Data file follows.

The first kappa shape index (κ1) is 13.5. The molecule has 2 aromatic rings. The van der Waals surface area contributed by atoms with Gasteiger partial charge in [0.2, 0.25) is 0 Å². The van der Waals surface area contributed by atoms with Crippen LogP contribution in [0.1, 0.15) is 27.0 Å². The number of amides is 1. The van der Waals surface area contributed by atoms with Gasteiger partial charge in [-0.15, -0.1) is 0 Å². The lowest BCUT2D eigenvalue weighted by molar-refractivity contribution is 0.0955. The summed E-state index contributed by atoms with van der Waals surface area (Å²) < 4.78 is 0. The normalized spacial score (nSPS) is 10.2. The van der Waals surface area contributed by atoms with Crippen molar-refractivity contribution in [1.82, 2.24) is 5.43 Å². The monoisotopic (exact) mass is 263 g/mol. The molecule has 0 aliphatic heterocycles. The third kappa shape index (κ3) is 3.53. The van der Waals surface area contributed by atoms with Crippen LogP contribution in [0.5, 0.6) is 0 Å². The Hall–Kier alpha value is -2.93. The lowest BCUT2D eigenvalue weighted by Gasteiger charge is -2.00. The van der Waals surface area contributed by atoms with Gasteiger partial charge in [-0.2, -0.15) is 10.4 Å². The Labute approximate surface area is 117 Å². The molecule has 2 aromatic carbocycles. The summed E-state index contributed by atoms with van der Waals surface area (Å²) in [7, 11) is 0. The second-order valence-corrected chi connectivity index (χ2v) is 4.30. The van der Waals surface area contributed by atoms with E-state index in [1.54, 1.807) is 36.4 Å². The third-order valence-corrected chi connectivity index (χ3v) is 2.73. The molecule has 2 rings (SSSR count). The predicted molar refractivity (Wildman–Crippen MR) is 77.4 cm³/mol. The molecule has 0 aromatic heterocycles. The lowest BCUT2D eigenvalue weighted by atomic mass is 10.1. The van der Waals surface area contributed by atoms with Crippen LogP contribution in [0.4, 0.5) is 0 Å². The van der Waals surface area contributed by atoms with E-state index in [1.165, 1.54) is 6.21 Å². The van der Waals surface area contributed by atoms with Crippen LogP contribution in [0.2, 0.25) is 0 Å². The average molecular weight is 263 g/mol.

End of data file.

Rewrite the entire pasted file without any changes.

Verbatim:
The first kappa shape index (κ1) is 13.5. The molecule has 2 aromatic rings. The van der Waals surface area contributed by atoms with Gasteiger partial charge in [0.2, 0.25) is 0 Å². The van der Waals surface area contributed by atoms with Crippen LogP contribution in [0.1, 0.15) is 27.0 Å². The number of amides is 1. The van der Waals surface area contributed by atoms with Gasteiger partial charge in [-0.15, -0.1) is 0 Å². The lowest BCUT2D eigenvalue weighted by molar-refractivity contribution is 0.0955. The summed E-state index contributed by atoms with van der Waals surface area (Å²) < 4.78 is 0. The normalized spacial score (nSPS) is 10.2. The van der Waals surface area contributed by atoms with Crippen molar-refractivity contribution in [1.82, 2.24) is 5.43 Å². The monoisotopic (exact) mass is 263 g/mol. The molecule has 0 aliphatic heterocycles. The third kappa shape index (κ3) is 3.53. The van der Waals surface area contributed by atoms with Crippen LogP contribution in [0.5, 0.6) is 0 Å². The Hall–Kier alpha value is -2.93. The lowest BCUT2D eigenvalue weighted by Gasteiger charge is -2.00. The van der Waals surface area contributed by atoms with Gasteiger partial charge in [-0.2, -0.15) is 10.4 Å². The Labute approximate surface area is 117 Å². The molecule has 2 aromatic carbocycles. The summed E-state index contributed by atoms with van der Waals surface area (Å²) in [7, 11) is 0. The second-order valence-corrected chi connectivity index (χ2v) is 4.30. The van der Waals surface area contributed by atoms with E-state index in [1.54, 1.807) is 36.4 Å². The third-order valence-corrected chi connectivity index (χ3v) is 2.73. The molecule has 2 rings (SSSR count). The predicted molar refractivity (Wildman–Crippen MR) is 77.4 cm³/mol. The molecule has 0 aromatic heterocycles. The lowest BCUT2D eigenvalue weighted by atomic mass is 10.1. The van der Waals surface area contributed by atoms with Crippen LogP contribution in [0.4, 0.5) is 0 Å². The van der Waals surface area contributed by atoms with E-state index in [1.165, 1.54) is 6.21 Å². The van der Waals surface area contributed by atoms with Crippen LogP contribution in [0.2, 0.25) is 0 Å². The average molecular weight is 263 g/mol.